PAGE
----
Create a simple packet for showing vacant units. It will make your life a lot easier because you won’t have to remember what to say every time.  And most potential tenants will be impressed by your organizational skills and appreciate having all the details about your property in writing.

The packet should have three parts:

  1. An attractive cover sheet that has all the vital details about the unit, security deposits, application fees, and your contact information,
  2. A one page sheet outlining your uniform background screening criteria,
  3. And the Rental Application and Release of Information Form. I use a separate release form so that I can fax that to employers/previous landlords without disclosing sensitive personal information about the potential tenant.

Here’s an example of the cover sheet I use at one of my apartment buildings:

Rental Packet Cover Sheet for Blog

Showing units can be a hassle, so I try to make it as easy for myself as possible. I just print out four or five packets, put them in a folder, and keep them in the bag that is always with me.  That way I am always ready for those unexpected appointments that seem to pop up.

Drama Detector

I have found that how a person behaves in the process of looking for an apartment usually mirrors how they will behave as a tenant. Sure, we all have bad days when we get stuck in traffic or get lost on the way to somewhere new.  I am not talking about those types of issues (besides, the good potential tenants will call you and let you know what is going on!).  I am referring to the person who calls to set up an appointment and then cancels and then calls again and then cancels.  Or when two members of the same couple call and don’t realize the other person has already talked to me.  Or my personal favorite is when some spends ten minutes on the phone with me asking me every conceivable question about the unit and then announces that their income is $700/month and the rent is $650.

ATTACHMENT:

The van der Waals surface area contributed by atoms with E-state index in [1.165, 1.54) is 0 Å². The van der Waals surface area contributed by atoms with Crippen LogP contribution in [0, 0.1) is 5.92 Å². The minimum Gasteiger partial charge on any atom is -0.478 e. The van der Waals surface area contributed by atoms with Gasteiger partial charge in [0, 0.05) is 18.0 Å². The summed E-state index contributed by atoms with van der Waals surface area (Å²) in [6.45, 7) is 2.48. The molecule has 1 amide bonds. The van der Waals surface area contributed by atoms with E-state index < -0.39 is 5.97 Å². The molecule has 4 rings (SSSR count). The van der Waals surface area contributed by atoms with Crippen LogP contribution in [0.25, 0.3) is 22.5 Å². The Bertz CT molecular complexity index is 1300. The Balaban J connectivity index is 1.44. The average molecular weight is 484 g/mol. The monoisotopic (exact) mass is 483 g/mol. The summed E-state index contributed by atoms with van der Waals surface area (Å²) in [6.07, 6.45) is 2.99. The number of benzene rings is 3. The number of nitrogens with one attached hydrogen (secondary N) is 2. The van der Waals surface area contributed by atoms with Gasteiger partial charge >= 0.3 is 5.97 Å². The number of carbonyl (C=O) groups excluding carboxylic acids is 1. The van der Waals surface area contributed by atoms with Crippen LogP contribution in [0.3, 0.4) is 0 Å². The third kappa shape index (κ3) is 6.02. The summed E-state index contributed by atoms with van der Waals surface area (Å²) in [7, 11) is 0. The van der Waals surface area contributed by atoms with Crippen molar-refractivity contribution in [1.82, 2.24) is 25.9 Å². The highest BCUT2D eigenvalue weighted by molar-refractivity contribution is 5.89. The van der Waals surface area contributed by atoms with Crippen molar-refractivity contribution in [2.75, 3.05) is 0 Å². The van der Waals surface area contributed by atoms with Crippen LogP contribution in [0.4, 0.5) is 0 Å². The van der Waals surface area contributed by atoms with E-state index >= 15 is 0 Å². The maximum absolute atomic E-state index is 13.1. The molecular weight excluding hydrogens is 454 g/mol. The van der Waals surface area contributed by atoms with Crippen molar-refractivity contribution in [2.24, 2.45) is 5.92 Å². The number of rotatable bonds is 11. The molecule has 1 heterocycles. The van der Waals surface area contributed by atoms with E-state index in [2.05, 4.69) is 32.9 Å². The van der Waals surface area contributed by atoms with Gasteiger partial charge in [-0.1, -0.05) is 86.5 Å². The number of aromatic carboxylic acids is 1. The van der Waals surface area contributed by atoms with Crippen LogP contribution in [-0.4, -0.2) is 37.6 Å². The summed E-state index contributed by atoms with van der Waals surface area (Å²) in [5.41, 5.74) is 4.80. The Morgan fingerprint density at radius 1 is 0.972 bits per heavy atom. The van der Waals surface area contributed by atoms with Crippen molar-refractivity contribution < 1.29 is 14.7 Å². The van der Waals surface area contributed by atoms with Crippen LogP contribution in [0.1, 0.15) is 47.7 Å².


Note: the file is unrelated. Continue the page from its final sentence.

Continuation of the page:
Don’t ever work harder than a perspective tenant. Once I do a thorough job showing an apartment and explaining the application process, the ball is in the tenant’s court.  I never call a potential tenant back at that point.  It is their job to show up with a completed application and the screening fee.  If they don’t, I just move on to the next person. I have had people call and explain how they will need a letter from me or a form filled out so they can access a down payment assistance program and I say “I will be happy to do that for you once your application is accepted.”

I have had several occasions when someone shows up to look at an apartment and they spend a long time with me and seem very interested and then they even come back and look again with friends.  And they call me every twenty minutes asking a new question each time.  Then they text me and tell me they are going to bring their application in tomorrow.  And then I never hear from them again.

Filling a vacancy is all about non-attachment.  Do your job.  Be professional, courteous and friendly. Ask the potential tenant lots of relevant questions.  Explain how your business works.  And then let it go.  I know you need to fill that unit as soon as possible, but the harder you push; the more likely you are going to end up with a problem tenant on your hands.

%d bloggers like this: